You'll notice there's no measurements. This is not the sort ot thing that requires measurements. How much you need depends on how many you're cooking for and your (or your guest's) personal taste. If you're making it for yourself or one other person, you'll only need one bunch of spinach and a bit of basil - unless you like a LOT of basil. If you're making it for a bunch of people, you'll need more of everything. Personally, I like massive amounts of garlic, lots of basil and more of the white basalmic than olive oil. Other tastes vary. What's great about this recipe is you can have your guest taste it and adjust accordingly.
And now I'm off to finish the upside-down apple tart pie crust.
Hmmm....I have just noticed that my post from within the past couple of weeks about the Genius Grants and Suzan Lori-Parks' upcoming series of plays at the Redcat & elsewhere has vanished into the ether. Now I'm wondering if I just imagined writing it. Sometimes that happens when I am stumbling over the edge of stress and completely zone out.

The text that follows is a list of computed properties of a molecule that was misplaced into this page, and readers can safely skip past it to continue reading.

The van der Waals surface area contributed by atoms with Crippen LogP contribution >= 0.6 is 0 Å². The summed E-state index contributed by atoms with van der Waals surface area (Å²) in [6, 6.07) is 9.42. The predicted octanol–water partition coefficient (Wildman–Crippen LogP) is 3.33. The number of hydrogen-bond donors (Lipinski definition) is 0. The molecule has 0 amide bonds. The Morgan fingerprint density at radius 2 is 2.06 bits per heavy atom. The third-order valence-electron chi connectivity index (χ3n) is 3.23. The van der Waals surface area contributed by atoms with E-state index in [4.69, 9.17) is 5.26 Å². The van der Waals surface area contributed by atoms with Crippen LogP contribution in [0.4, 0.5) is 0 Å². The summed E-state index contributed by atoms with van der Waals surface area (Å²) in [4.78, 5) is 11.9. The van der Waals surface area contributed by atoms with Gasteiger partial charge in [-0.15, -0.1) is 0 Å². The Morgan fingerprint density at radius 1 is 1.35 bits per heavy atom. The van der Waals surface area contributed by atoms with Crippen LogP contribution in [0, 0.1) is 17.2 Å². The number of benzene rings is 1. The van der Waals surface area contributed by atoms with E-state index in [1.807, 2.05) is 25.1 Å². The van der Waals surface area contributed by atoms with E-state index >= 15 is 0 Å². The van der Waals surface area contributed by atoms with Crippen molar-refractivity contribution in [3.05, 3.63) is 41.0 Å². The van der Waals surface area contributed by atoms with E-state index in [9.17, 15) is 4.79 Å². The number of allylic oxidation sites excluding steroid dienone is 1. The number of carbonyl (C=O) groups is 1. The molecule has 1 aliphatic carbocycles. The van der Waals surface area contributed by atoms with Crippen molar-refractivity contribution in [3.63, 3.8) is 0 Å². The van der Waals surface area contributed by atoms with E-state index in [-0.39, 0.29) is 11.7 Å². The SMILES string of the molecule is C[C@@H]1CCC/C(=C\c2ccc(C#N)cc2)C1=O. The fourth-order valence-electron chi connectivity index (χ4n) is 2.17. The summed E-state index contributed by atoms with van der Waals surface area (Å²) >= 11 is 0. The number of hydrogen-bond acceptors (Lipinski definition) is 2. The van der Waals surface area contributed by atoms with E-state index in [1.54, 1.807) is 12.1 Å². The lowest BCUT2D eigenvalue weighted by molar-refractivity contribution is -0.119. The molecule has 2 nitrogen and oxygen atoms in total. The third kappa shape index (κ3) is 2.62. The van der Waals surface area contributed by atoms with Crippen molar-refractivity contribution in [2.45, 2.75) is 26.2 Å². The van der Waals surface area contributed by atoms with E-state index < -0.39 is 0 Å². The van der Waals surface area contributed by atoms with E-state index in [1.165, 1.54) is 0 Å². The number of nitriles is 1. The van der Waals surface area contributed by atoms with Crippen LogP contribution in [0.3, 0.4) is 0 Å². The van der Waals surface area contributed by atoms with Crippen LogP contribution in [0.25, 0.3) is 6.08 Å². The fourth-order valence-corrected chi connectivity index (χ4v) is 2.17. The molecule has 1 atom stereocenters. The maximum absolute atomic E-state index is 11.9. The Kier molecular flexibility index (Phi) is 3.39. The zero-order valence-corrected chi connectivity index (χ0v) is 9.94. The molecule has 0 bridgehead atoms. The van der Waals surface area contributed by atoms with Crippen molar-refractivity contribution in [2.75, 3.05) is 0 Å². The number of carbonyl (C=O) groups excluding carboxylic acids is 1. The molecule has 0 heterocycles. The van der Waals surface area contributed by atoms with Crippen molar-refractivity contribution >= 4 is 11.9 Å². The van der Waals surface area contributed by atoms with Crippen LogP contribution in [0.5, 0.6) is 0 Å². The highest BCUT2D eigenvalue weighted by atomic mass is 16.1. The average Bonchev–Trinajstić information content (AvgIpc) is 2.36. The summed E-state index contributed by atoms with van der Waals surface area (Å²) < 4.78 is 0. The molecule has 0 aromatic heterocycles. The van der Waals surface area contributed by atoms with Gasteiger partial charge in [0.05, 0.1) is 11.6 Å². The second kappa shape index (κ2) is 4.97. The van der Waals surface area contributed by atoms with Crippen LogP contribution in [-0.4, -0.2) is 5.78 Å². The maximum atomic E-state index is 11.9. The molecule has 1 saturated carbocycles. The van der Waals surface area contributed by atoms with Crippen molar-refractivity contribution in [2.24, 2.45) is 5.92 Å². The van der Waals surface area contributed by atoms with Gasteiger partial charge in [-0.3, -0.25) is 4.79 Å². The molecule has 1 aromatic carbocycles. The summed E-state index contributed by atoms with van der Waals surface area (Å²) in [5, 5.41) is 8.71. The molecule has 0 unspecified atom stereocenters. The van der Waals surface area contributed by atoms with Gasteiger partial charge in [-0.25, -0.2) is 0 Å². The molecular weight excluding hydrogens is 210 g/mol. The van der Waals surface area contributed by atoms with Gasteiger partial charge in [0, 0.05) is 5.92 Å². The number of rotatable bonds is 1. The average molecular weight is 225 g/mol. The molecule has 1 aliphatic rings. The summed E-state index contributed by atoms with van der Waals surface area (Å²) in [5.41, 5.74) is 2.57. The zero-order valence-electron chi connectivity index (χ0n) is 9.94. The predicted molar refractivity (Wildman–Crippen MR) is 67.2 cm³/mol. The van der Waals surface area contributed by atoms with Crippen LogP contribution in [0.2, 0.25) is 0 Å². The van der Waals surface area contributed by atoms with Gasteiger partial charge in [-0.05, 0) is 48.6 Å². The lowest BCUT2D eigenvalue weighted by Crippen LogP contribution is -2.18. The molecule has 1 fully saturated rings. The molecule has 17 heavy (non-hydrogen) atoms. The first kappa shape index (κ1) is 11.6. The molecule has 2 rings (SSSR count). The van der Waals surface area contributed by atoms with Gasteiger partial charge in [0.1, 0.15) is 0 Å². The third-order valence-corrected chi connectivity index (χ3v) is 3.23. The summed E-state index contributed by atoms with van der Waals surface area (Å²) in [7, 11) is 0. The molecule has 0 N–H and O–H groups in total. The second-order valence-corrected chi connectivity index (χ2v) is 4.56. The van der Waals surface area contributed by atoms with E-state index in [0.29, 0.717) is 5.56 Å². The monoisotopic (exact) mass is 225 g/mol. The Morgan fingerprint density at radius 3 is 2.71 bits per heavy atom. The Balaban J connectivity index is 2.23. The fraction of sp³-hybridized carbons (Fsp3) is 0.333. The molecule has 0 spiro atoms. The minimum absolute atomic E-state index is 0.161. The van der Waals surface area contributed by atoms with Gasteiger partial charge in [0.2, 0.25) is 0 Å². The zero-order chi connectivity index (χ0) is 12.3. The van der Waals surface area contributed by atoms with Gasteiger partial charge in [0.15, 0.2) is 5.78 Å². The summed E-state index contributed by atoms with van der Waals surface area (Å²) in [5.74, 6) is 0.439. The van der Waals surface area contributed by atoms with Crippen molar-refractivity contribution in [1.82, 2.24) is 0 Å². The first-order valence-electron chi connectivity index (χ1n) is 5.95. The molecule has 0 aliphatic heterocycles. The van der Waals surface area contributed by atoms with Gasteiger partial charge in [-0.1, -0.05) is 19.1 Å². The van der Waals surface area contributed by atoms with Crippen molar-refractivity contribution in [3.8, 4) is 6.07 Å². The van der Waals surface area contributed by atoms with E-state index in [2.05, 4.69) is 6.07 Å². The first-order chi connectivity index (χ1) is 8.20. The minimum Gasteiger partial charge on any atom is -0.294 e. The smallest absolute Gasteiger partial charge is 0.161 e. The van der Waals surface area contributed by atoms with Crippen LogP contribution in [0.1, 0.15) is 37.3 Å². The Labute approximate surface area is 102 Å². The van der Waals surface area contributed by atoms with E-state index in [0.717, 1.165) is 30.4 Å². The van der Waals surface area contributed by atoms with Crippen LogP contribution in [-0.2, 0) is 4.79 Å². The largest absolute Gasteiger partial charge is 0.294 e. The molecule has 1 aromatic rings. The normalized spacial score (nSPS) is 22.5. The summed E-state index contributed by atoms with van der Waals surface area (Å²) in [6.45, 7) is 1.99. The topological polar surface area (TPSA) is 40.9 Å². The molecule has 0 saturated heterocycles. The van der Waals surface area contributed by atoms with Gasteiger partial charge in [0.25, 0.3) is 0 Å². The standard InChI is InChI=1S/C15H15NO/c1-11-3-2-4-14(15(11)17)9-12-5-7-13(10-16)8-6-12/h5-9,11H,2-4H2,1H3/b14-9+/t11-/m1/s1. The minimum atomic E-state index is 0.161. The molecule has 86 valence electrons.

The problem with waiting for the cream cheese to come to room temperature is that you might accidentally eat half of the anchovies (whole, firm and rock salted, not from a tin) while editing, and by the time you realize this the point of softened cream cheese is moot because you no longer have enough anchovies to complete the dish.
And so the cream cheese goes back into the fridge. You have to jot ANCHOVIES on a post-it and stick it on the front door so in the morning you remember you have to spend lunch hour tomorrow zipping down to Hipster Land where the market containing the dreamy anchovies is located.
Happily, there is still a little bit of raspberry sorbet in the freezer to take away the pain of your idiocy. All is right with the world.
What happens when you forgot you're out of milk and so have to make the cornbread using heavy whipping cream is that the cornbread comes out a little loose, but ooooooooooooo so light and creamy and tasty! The experiments shall now commence on how to keep the cream, but bring back a little bit of firmness.